It all started when I was twelve years old. I was an entrepreneur even then. At ten I'd approached my elementary school bus driver with a business proposition: I'd sweep his bus every Saturday, if he'd pay me the grand sum of $2.00 a week. He totally went for it, and that was my first job.
Well once I went into middle school, I no longer rode his bus, so I had to come up with a new way to make money. I was doing just that one day while scanning the announcement board up at our local post office, when I came across an advertisement for a new paper "boy." I've never let gender-distinctions stop me, so I grabbed the advertisement off the board and ran home to show my mom.
It was fairly easy to convince her to let me take the job, but since the route was too big for me to do on my own every morning, I roped my big-sis Bek into the whole scheme. She agreed to be my partner, IF she got the much easier "in-town" route. She was a shrewd business woman, even then, and I was so eager to have another job (we were really poor) that I let her have it and took the two "canyon" routes. What I didn't know then, that I'm very aware of now, is that my sister wasn't being lazy or greedy or taking advantage of my eagerness in the least when she took the easier route for herself. She knew exactly what she was doing, and it had everything to do with nurturing my growth as a writer.
|(Me and Bek at my college graduation in 2006)|
I didn't always understand my sister's generosity in giving me the two canyon routes. If you can believe it, there were times I cursed her very existance before the heavens for taking the easier route? Much to my social life's chagrin, she was always done before me, and smelling much more pleasant when we climbed on the bus for school. But even now, I can remember the twinkle in her eye, and the wisdom in her words when she would plug her nose and hold me at arms' length and say, "Han, I know you stink really bad right now and you'll probably have some serious physical deformities from carrying all those papers up those gigantic hills, but one day...one day you'll thank me."
And would you know it, she was right. See, those two, uphill, canyon roads were where the first seeds of Cobbogoth took root in my imagination? (Honestly, how else was I supposed to get through the back-breaking journey?) Great imagination was VITAL! And my wise, old sis, Bek knew it. She wasn't being selfish at all when she chose the much easier route for herself, she was simply sacrificing her own creative cultivation for my own.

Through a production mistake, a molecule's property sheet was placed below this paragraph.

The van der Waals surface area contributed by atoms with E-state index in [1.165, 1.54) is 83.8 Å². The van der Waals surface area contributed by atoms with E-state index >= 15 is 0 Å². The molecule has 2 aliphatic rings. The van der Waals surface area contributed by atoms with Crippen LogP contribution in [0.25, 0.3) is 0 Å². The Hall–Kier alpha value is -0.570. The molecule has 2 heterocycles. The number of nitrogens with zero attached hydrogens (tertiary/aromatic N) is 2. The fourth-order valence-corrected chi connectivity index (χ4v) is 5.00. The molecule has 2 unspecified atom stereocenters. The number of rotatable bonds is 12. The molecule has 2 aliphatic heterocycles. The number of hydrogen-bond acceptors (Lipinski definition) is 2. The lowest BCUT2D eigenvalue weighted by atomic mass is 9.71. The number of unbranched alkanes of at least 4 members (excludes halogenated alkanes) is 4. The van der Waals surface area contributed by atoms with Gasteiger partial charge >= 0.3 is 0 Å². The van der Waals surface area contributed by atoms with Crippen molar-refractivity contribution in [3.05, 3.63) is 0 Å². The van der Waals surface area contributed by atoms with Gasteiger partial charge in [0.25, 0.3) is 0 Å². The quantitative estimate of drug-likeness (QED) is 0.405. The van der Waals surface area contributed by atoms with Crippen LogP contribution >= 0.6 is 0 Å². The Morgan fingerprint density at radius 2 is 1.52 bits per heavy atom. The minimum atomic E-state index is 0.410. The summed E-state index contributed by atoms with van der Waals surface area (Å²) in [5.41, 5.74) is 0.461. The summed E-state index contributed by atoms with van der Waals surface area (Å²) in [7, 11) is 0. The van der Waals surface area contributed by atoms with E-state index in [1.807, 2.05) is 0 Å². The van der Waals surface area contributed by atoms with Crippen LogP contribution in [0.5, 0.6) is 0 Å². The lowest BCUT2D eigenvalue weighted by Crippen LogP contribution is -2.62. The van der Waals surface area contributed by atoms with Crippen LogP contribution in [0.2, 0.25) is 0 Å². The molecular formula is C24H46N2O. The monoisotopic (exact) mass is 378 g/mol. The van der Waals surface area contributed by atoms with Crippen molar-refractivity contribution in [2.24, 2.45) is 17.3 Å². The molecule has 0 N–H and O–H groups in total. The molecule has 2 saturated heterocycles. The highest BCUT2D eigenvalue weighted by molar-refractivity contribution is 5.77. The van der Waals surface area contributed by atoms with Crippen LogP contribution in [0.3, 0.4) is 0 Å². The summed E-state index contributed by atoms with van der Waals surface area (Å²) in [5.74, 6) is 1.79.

No, but really, on a more serious note, I really do want to dedicate this post to my sister, Bekah. For those of you who don't know, Bekah is still my business partner, so to speak--she's my graphic designer. She created the exquisite cover for my book, and just completed the even more breathtaking interior of Cobbogoth. (Which, as of last night, is officially in the hands of the printers, EEEEEKKKK!!)
But that's not the half of what she's done. My big-sis Bek transformed this blog and is currently re-building an equally smashing website for Cobbogoth that should be up by my release date. She has added a visual layer to my world and this story that I never dreamed possible, and everything she's done has gone above and beyond my greatest expectations. Because of our time spent together as kids, I knew she would blow me away if I hired her, and she has done more than that. Her enthusiasm and belief in Cobbogoth has kept me going through these last grueling, up-hill-canyon-road months of completing this project, and I just wanted to take a minute to give her a cyber-space shout out.
And so, I raise my glass of coconut milk to you, Bek. It was a jarring, wash board-road-with-a-slight-chance-of-rabies beginning, but look where the paper route has taken us!
You are amazing and kind and uber-talented and kept me laughing, even when we were under a crushing deadline. Because of your belief in me clear back during my dyslexia days, I knew, from the moment I started writing Cobbogoth, that, until I'd written a story that wow'd you, I wouldn't be satisfied. And here we are!
So, in the endearing words of the vikings on How to Train Your Dragon, right after they break open the mountain and all the dragons come pouring out: WEEEEE DID IT!!! Now let's just hope there isn't a giant, metaphorical mammoth-dragon waiting in the dark to come and amputate one of our legs. :)